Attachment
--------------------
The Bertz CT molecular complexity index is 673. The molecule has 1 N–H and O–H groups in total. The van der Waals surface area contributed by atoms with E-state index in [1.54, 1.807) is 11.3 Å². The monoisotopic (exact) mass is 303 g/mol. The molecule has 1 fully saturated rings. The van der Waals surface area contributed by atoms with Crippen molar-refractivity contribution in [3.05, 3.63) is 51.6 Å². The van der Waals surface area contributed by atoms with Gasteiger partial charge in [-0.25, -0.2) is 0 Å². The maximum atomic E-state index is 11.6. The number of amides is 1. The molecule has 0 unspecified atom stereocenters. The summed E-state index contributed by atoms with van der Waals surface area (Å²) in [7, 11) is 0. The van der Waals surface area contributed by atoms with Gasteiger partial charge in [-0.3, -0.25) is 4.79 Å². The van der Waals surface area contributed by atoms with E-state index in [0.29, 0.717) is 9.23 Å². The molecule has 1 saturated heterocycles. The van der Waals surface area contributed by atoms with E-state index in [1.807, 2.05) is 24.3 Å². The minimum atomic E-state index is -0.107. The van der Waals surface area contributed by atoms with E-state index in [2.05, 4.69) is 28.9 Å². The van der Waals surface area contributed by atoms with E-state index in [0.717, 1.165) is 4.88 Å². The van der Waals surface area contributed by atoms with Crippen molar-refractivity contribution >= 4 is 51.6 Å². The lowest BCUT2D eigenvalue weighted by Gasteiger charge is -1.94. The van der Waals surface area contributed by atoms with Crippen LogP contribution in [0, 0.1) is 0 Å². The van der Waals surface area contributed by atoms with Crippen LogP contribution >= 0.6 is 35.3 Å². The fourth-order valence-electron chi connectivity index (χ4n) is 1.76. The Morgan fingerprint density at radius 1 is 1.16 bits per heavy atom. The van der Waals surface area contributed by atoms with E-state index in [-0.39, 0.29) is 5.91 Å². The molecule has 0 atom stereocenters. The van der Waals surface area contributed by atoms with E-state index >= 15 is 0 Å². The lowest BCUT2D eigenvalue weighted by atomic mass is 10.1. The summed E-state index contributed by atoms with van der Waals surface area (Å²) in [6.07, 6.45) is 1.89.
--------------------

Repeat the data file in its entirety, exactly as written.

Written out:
The Bertz CT molecular complexity index is 673. The molecule has 1 N–H and O–H groups in total. The van der Waals surface area contributed by atoms with E-state index in [1.54, 1.807) is 11.3 Å². The monoisotopic (exact) mass is 303 g/mol. The molecule has 1 fully saturated rings. The van der Waals surface area contributed by atoms with Crippen molar-refractivity contribution in [3.05, 3.63) is 51.6 Å². The van der Waals surface area contributed by atoms with Gasteiger partial charge in [-0.25, -0.2) is 0 Å². The maximum atomic E-state index is 11.6. The number of amides is 1. The molecule has 0 unspecified atom stereocenters. The summed E-state index contributed by atoms with van der Waals surface area (Å²) in [7, 11) is 0. The van der Waals surface area contributed by atoms with Gasteiger partial charge in [-0.3, -0.25) is 4.79 Å². The van der Waals surface area contributed by atoms with E-state index in [0.29, 0.717) is 9.23 Å². The molecule has 1 saturated heterocycles. The van der Waals surface area contributed by atoms with E-state index in [1.807, 2.05) is 24.3 Å². The minimum atomic E-state index is -0.107. The van der Waals surface area contributed by atoms with E-state index in [2.05, 4.69) is 28.9 Å². The van der Waals surface area contributed by atoms with E-state index in [0.717, 1.165) is 4.88 Å². The van der Waals surface area contributed by atoms with Crippen molar-refractivity contribution >= 4 is 51.6 Å². The lowest BCUT2D eigenvalue weighted by Gasteiger charge is -1.94. The van der Waals surface area contributed by atoms with Crippen LogP contribution in [0, 0.1) is 0 Å². The van der Waals surface area contributed by atoms with Crippen LogP contribution >= 0.6 is 35.3 Å². The fourth-order valence-electron chi connectivity index (χ4n) is 1.76. The Morgan fingerprint density at radius 1 is 1.16 bits per heavy atom. The van der Waals surface area contributed by atoms with E-state index in [-0.39, 0.29) is 5.91 Å². The molecule has 0 atom stereocenters. The van der Waals surface area contributed by atoms with E-state index >= 15 is 0 Å². The lowest BCUT2D eigenvalue weighted by atomic mass is 10.1. The summed E-state index contributed by atoms with van der Waals surface area (Å²) in [6.07, 6.45) is 1.89.